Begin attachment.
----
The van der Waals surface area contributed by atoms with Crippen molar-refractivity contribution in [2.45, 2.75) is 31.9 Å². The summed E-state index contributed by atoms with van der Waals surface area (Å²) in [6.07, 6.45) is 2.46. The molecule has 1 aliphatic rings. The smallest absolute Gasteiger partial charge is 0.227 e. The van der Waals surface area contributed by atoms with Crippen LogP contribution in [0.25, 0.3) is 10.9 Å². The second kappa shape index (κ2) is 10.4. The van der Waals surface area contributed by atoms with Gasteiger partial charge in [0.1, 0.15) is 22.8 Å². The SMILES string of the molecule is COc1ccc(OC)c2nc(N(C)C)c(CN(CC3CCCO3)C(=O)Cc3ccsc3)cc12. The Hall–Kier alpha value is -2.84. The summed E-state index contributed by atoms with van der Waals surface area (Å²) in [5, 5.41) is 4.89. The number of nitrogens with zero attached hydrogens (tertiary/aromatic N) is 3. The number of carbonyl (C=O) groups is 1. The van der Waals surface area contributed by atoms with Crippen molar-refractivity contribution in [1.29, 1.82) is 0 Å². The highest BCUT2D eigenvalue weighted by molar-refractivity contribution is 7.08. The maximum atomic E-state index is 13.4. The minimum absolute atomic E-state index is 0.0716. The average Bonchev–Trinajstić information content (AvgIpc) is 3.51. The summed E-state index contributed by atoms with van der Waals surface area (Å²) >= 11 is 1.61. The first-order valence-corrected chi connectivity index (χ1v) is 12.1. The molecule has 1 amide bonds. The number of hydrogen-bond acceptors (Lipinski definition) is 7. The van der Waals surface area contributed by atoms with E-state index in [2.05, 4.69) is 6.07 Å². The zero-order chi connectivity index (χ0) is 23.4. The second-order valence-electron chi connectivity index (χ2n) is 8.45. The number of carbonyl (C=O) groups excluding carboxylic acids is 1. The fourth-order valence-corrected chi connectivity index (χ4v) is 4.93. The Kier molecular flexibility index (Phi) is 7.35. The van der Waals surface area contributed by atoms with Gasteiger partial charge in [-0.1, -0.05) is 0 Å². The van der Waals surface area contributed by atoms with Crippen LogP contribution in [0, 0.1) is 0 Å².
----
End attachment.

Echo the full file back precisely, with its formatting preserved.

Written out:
The van der Waals surface area contributed by atoms with Crippen molar-refractivity contribution in [2.45, 2.75) is 31.9 Å². The summed E-state index contributed by atoms with van der Waals surface area (Å²) in [6.07, 6.45) is 2.46. The molecule has 1 aliphatic rings. The smallest absolute Gasteiger partial charge is 0.227 e. The van der Waals surface area contributed by atoms with Crippen LogP contribution in [0.25, 0.3) is 10.9 Å². The second kappa shape index (κ2) is 10.4. The van der Waals surface area contributed by atoms with Gasteiger partial charge in [0.1, 0.15) is 22.8 Å². The SMILES string of the molecule is COc1ccc(OC)c2nc(N(C)C)c(CN(CC3CCCO3)C(=O)Cc3ccsc3)cc12. The Hall–Kier alpha value is -2.84. The summed E-state index contributed by atoms with van der Waals surface area (Å²) in [5, 5.41) is 4.89. The number of nitrogens with zero attached hydrogens (tertiary/aromatic N) is 3. The number of carbonyl (C=O) groups is 1. The van der Waals surface area contributed by atoms with Crippen molar-refractivity contribution in [1.29, 1.82) is 0 Å². The highest BCUT2D eigenvalue weighted by molar-refractivity contribution is 7.08. The maximum atomic E-state index is 13.4. The minimum absolute atomic E-state index is 0.0716. The average Bonchev–Trinajstić information content (AvgIpc) is 3.51. The summed E-state index contributed by atoms with van der Waals surface area (Å²) >= 11 is 1.61. The first-order valence-corrected chi connectivity index (χ1v) is 12.1. The molecule has 1 amide bonds. The number of hydrogen-bond acceptors (Lipinski definition) is 7. The van der Waals surface area contributed by atoms with E-state index in [2.05, 4.69) is 6.07 Å². The zero-order chi connectivity index (χ0) is 23.4. The second-order valence-electron chi connectivity index (χ2n) is 8.45. The number of carbonyl (C=O) groups excluding carboxylic acids is 1. The fourth-order valence-corrected chi connectivity index (χ4v) is 4.93. The Kier molecular flexibility index (Phi) is 7.35. The van der Waals surface area contributed by atoms with Gasteiger partial charge in [-0.1, -0.05) is 0 Å². The van der Waals surface area contributed by atoms with Crippen LogP contribution in [0, 0.1) is 0 Å².